We are now only 66 days until the Arizona Wildcats kick off their 2018 season under new coach Kevin Sumlin.
When Arizona hosts BYU on Sept. 1, it will mark the 40th anniversary since the Wildcats joined the Pac-12 (went from the Pac-8 to the Pac-10 then) and also the 20th anniversary of the 1998 team with the best record in school history, 12-1, and the 25th anniversary of the 1993 team that went 10-2 with a win over Miami in the Fiesta Bowl.
To get ready for the upcoming season, All Sports Tucson offers another countdown, which will include memories from former Wildcats, history notes and a look ahead to the season. Think of it as a way to keep Arizona football on the mind in the summer months leading up to fall camp in early August and then kickoff against the Cougars marking the start of the Sumlin Era.
To catch up on the countdown click on this: Arizona Wildcats 2018 countdown to kickoff.
A look back
— With it being the 66th day until kickoff, the best player to wear No. 66 for Arizona? That would be legendary fullback Walter “Hoss” Nielsen, Arizona’s first star on a national stage who played from 1936-38. Nielsen was a Little All-American and the school’s first first-round draft pick, 10th overall by the New York Giants in 1939. His teammate, John Black (1938-40) is another Arizona Hall of Fame member who wore No. 66.
After playing with the Giants for two years, he entered the Army, spending four years overseas, first in Tunisia with General Patton. He was part of the Sicily Invasion. He was then sent to England to train for the Normandy Invasion D-Day and on across Europe to the occupation of Berlin. He was awarded the Purple Heart, the Bronze Medal and the Silver Star for gallantry in action. Coming home in 1946, he was reunited with his wife, Alice Flaccus Nielsen and his three-year-old son, Walter who was born three days after he left for overseas.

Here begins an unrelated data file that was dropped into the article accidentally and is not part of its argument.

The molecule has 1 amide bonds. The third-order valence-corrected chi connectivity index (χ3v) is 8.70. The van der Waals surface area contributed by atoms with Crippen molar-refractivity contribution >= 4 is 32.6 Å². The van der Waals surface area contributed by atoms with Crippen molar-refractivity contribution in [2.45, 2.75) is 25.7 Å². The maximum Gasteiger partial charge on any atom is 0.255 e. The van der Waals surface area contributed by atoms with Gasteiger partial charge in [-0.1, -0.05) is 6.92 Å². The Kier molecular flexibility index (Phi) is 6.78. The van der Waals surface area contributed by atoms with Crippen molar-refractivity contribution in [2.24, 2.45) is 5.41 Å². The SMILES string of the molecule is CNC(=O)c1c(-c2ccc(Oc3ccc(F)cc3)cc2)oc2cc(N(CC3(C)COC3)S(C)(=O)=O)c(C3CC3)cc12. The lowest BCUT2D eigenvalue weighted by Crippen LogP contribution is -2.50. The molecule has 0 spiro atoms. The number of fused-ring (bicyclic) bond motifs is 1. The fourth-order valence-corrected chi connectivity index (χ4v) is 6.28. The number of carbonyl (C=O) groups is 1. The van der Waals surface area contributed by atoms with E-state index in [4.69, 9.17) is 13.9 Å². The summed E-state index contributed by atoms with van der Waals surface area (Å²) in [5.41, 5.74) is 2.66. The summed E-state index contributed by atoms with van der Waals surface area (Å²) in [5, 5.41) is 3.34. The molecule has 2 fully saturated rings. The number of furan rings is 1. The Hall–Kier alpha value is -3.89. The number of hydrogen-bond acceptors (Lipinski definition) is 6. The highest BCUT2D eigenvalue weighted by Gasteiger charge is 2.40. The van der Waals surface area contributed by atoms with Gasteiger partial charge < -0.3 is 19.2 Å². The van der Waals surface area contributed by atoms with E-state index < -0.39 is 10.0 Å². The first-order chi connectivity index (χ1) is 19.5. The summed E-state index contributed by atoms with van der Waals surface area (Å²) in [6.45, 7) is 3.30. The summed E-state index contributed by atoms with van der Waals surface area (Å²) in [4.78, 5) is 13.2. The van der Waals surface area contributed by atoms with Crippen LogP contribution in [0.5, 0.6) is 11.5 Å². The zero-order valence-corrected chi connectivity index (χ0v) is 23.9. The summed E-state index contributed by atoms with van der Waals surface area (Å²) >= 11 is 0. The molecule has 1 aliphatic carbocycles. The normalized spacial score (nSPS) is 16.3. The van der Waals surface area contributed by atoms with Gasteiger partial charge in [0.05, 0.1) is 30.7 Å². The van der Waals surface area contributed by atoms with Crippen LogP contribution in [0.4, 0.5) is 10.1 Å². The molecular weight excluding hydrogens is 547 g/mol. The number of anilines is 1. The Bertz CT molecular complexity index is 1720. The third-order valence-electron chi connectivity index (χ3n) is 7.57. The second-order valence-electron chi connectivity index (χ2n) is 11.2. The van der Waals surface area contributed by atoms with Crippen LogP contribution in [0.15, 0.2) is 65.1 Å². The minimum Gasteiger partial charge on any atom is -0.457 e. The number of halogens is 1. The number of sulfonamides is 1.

Walt Sr. became Western Sales Manager for Interwoven Hosiery and lived in La Canada, Calif., for 20 years, before moving to a cattle ranch in Smoky Valley, Nev. He started a business manufacturing coin wrappers for casinos in Las Vegas and Reno and lived in the Las Vegas area for 14 years. At that time, he was active in the Arizona Alumni Club as the president.
He retired in Tucson and spent his summers in Pinetop before passing away at age 89 in 2006. He was married to Alice for 64 years.
Player interview: David Adams
David Adams is a Sunnyside and Arizona football great. Pound for pound (5-foot-6 and 175 pounds), the toughest player ever to put on the helmet for the Wildcats. Drafted in the 12th round in 1987 by the Indianapolis Colts, Adams eventually played for the Dallas Cowboys before playing two seasons in the CFL for Hamilton in 1989 and 1990.
In 1984, Adams earned All-Pac-10 second-team honors at running back and returner. In 1986, he was the first back in Arizona history to lead the Pac-10 in rushing (1,224 yards) and was first team All-Pac-10 and honorable mention All-American.
WHAT IS YOUR FAVORITE GAME?
“All the ASU games (Adams never lost to the Sun Devils from 1983 to 1986 during “The Streak”). Plus SMU because we were not suppose to win and we kicked their assess!” (The Mustangs came to Tucson ranked No. 3 in 1985 and were throttled by Arizona 28-6 behind Adams’ 136 yards on 22 carries).”
WHO IS YOUR FAVORITE WILDCAT?
“Byron Evans — great person and player.”
WHAT IS YOUR FAVORITE PLAY?
“Every time I touched the ball! But one play that I thought was the best was James DeBow’s goal line stop against ASU (in the Wildcats’ upset over the Rose Bowl-bound Sun Devils in 1986)!”
WHAT IS YOUR FAVORITE COACH MEMORY?
“Coach (Larry) Smith loved his players.”
WHAT EXCITES YOU ABOUT THE 2018 SEASON?
“This upcoming season excites me because we have a new coach (Sumlin) that I like as a person and a coach.”